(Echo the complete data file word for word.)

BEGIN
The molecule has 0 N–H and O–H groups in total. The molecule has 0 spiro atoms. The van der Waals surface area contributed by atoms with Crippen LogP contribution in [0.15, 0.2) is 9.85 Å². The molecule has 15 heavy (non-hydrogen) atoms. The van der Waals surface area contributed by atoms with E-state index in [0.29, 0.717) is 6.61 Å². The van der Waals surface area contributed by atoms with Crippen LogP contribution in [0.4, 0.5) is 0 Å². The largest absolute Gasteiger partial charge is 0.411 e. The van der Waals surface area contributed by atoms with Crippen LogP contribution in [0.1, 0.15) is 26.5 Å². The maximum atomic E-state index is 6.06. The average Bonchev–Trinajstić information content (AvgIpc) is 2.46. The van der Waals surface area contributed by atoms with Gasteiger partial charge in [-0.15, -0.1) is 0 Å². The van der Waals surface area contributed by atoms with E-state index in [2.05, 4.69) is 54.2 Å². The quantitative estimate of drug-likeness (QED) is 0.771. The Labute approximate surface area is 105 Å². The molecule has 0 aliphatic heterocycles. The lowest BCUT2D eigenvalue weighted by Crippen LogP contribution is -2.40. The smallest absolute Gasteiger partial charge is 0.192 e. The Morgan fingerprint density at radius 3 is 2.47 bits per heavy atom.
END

The molecule has 0 N–H and O–H groups in total. The molecule has 0 spiro atoms. The van der Waals surface area contributed by atoms with Crippen LogP contribution in [0.15, 0.2) is 9.85 Å². The molecule has 15 heavy (non-hydrogen) atoms. The van der Waals surface area contributed by atoms with E-state index in [0.29, 0.717) is 6.61 Å². The van der Waals surface area contributed by atoms with Crippen LogP contribution in [0.4, 0.5) is 0 Å². The largest absolute Gasteiger partial charge is 0.411 e. The van der Waals surface area contributed by atoms with Crippen LogP contribution in [0.1, 0.15) is 26.5 Å². The maximum atomic E-state index is 6.06. The average Bonchev–Trinajstić information content (AvgIpc) is 2.46. The van der Waals surface area contributed by atoms with Gasteiger partial charge in [-0.15, -0.1) is 0 Å². The van der Waals surface area contributed by atoms with E-state index in [2.05, 4.69) is 54.2 Å². The quantitative estimate of drug-likeness (QED) is 0.771. The Labute approximate surface area is 105 Å². The molecule has 0 aliphatic heterocycles. The lowest BCUT2D eigenvalue weighted by Crippen LogP contribution is -2.40. The smallest absolute Gasteiger partial charge is 0.192 e. The Morgan fingerprint density at radius 3 is 2.47 bits per heavy atom.